Career

Why Pippa Wetzell wouldn't return to Breakfast TV

She's found her perfect fit.

By Donna Fleming
What is it they say about out of the mouths of babes?
Pippa Wetzell's kids aren't small any more – daughters Brodie and Cameron are 12 and nine, and son Taj has just turned eight – but they are inclined to tell it like it is, especially Cameron, or Cammie as she's known.
When she spots her mum being made up for the Weekly's shoot, her first reaction is, "You look really nice."
Then she blurts out, "You don't normally look this nice."
Pippa just laughs. She concedes Cammie is right – for the last month or so the Fair Go host has gone back to basics, wearing shorts and T-shirts, and not a single scrap of make-up.
But that's what holidays are all about and Pippa has loved trading her polished TV presenter image for a more laid-back look while enjoying the summer break with her husband, lawyer Torrin Crowther, and their kids.
Watch: Pippa Wetzell answers our quickfire questions. Story continues below.
They had three wonderful weeks on a boat in the Bay of Islands and another relaxing week at the beach in the Coromandel.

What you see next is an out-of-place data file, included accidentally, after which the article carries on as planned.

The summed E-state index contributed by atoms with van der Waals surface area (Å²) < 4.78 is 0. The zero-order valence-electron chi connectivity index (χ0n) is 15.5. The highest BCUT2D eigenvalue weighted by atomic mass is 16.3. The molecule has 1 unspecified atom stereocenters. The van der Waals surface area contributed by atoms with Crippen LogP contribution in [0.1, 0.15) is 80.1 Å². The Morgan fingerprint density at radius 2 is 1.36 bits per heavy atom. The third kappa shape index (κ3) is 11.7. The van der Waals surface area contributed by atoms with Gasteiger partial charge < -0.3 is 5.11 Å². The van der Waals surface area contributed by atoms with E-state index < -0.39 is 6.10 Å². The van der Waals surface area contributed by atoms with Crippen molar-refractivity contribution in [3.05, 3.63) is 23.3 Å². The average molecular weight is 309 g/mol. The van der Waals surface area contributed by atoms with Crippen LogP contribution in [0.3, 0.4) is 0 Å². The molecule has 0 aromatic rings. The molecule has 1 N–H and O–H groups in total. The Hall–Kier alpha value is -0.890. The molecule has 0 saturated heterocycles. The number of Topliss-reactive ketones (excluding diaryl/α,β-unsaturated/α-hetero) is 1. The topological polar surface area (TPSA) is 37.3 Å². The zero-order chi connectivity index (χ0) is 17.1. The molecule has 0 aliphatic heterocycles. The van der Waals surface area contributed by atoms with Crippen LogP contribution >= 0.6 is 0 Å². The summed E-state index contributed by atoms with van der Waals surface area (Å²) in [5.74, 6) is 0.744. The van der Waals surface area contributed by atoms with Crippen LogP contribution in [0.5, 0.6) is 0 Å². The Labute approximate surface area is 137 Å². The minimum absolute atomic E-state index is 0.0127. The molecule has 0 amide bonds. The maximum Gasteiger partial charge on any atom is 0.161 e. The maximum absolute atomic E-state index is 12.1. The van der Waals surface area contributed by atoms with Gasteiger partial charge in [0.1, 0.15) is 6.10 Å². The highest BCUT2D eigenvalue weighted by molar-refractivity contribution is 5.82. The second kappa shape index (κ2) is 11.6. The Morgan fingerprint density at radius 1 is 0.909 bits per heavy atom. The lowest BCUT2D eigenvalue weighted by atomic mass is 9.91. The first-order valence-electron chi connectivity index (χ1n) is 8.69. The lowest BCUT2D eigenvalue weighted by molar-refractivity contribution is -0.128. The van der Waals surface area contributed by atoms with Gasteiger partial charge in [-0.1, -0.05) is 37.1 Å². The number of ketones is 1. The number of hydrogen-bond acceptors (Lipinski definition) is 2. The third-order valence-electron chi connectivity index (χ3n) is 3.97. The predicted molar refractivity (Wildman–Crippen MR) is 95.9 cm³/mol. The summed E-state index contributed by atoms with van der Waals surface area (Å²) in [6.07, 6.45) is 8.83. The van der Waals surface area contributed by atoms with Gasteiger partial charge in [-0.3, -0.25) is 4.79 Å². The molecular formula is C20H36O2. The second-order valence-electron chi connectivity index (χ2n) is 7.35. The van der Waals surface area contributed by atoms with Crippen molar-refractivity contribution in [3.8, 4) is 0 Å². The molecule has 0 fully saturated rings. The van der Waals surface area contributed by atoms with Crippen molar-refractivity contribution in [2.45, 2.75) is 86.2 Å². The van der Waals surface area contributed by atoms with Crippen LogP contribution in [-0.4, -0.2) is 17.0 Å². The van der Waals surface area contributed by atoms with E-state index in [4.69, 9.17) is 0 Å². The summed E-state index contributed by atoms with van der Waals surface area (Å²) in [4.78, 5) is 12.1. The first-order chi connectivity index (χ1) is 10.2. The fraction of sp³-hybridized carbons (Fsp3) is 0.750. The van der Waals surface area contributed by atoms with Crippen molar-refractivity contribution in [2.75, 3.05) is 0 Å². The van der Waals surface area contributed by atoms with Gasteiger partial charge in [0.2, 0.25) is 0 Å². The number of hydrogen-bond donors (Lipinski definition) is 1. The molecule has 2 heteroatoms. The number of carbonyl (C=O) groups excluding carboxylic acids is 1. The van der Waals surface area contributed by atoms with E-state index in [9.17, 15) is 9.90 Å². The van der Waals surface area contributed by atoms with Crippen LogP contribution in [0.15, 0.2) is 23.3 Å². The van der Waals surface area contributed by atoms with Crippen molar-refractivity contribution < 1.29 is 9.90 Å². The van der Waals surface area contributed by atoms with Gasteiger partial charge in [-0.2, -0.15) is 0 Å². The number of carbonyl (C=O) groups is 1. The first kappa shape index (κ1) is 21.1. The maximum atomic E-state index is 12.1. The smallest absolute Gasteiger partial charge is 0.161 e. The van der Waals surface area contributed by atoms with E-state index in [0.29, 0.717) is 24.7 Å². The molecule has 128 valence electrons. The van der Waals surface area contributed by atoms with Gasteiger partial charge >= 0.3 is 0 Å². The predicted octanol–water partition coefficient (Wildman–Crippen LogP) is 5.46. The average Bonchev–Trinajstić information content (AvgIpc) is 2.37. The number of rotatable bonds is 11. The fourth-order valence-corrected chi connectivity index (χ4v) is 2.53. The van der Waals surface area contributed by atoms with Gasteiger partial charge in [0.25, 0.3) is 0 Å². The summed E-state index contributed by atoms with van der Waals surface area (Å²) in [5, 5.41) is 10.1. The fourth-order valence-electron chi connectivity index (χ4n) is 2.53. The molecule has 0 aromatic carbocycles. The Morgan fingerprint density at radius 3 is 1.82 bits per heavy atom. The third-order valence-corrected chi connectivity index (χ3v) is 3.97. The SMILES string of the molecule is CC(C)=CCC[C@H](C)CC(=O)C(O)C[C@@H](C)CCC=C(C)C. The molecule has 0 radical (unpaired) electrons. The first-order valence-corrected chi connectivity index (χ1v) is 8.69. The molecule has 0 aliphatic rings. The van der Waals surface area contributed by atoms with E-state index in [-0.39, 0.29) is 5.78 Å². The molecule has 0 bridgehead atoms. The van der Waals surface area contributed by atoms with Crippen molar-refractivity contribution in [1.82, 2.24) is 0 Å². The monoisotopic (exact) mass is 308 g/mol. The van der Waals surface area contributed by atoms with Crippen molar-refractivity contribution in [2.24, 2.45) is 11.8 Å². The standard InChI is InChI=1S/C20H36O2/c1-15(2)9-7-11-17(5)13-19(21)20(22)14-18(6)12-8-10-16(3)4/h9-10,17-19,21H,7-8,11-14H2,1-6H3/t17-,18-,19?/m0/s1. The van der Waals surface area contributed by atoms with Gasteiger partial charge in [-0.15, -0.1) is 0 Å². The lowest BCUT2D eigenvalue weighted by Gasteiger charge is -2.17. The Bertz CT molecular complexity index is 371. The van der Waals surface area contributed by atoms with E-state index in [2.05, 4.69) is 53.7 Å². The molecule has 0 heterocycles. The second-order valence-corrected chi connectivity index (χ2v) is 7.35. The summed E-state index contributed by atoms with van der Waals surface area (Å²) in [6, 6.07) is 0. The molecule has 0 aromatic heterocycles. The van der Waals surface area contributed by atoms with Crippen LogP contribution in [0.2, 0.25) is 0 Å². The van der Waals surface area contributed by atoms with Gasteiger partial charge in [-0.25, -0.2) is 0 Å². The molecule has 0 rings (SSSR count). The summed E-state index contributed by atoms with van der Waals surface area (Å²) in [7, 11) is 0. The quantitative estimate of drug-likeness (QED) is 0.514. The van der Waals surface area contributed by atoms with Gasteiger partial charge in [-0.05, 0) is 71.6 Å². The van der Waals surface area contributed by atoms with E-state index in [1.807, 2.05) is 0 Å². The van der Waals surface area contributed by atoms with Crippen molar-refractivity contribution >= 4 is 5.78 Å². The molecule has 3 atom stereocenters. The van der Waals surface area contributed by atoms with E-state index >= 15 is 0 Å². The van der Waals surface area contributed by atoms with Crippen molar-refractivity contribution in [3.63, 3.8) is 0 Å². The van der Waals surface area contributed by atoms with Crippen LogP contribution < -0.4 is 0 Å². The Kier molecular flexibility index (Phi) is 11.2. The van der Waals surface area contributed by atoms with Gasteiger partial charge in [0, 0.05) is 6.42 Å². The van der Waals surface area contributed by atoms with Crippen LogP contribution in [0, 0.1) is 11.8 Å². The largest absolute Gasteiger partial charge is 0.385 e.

"We've been very lucky to have a long break in such beautiful parts of the country," she says.
This week, she's back on our screens fronting the hugely popular Fair Go and will be looking immaculate once more.
But Pippa admits there is a good chance she might still be suffering from "boat brain".
"It is hard to get back into the swing of things when you've been away from it for a while. But it won't take long. When you do a weekly show like Fair Go, you have to hit the ground running."
Luckily for Pippa (42), going back to work is not a chore because she loves her job.
Now in her seventh year with the consumer affairs show, she says it's a perfect fit for her.
She cares about injustice and people being treated badly, and is proud that the show can make a difference.
It definitely has its challenges, though, including when stories the team has worked hard on fall over and don't make it to air.
"Sometimes you end up in a situation where the story just doesn't stack up anymore – perhaps new information comes to light – and it can't run. That decision to pull it has to be made and it's horrible because you've put hours of work into it.
"We have all had that happen and I don't know why, but often someone will get a run of it. It happened to me when I was quite new to the show – I had about five or six stories fall over. It was just one of those things."
A bonus of the job is the people she gets to work with.
"It is such a cool team, a really good mix of people. We're all good mates – we do things like going out for lunch together and it's lovely actually.
"I just love working with Hadyn [Jones]. He is awesome – every Monday morning (the day the show is filmed), he comes into the make-up room and makes me a cup of tea. He's very sweet."